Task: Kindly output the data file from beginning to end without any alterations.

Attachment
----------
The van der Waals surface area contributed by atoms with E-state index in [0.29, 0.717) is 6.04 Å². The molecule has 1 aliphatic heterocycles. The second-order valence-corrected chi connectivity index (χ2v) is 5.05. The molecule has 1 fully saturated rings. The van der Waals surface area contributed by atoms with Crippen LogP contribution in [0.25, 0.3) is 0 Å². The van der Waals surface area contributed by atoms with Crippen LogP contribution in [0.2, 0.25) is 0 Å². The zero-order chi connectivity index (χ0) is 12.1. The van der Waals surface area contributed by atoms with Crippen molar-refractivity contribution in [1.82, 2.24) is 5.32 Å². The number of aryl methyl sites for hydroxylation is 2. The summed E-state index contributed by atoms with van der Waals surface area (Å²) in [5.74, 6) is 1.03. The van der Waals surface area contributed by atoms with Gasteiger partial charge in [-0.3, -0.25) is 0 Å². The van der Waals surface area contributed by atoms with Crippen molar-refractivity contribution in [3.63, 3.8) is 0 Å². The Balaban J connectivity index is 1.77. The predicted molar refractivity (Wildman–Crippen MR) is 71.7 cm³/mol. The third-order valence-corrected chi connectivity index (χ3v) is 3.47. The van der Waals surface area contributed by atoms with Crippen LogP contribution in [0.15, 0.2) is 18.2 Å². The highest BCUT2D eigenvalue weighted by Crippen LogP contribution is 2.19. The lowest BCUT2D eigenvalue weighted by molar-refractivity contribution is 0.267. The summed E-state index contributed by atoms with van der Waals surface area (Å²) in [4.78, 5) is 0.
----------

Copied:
The van der Waals surface area contributed by atoms with E-state index in [0.29, 0.717) is 6.04 Å². The molecule has 1 aliphatic heterocycles. The second-order valence-corrected chi connectivity index (χ2v) is 5.05. The molecule has 1 fully saturated rings. The van der Waals surface area contributed by atoms with Crippen LogP contribution in [0.25, 0.3) is 0 Å². The van der Waals surface area contributed by atoms with Crippen LogP contribution in [0.2, 0.25) is 0 Å². The zero-order chi connectivity index (χ0) is 12.1. The van der Waals surface area contributed by atoms with Crippen molar-refractivity contribution in [1.82, 2.24) is 5.32 Å². The number of aryl methyl sites for hydroxylation is 2. The summed E-state index contributed by atoms with van der Waals surface area (Å²) in [5.74, 6) is 1.03. The van der Waals surface area contributed by atoms with Gasteiger partial charge in [-0.3, -0.25) is 0 Å². The van der Waals surface area contributed by atoms with Crippen molar-refractivity contribution in [3.63, 3.8) is 0 Å². The Balaban J connectivity index is 1.77. The predicted molar refractivity (Wildman–Crippen MR) is 71.7 cm³/mol. The third-order valence-corrected chi connectivity index (χ3v) is 3.47. The van der Waals surface area contributed by atoms with Crippen LogP contribution in [0.15, 0.2) is 18.2 Å². The highest BCUT2D eigenvalue weighted by Crippen LogP contribution is 2.19. The lowest BCUT2D eigenvalue weighted by molar-refractivity contribution is 0.267. The summed E-state index contributed by atoms with van der Waals surface area (Å²) in [4.78, 5) is 0.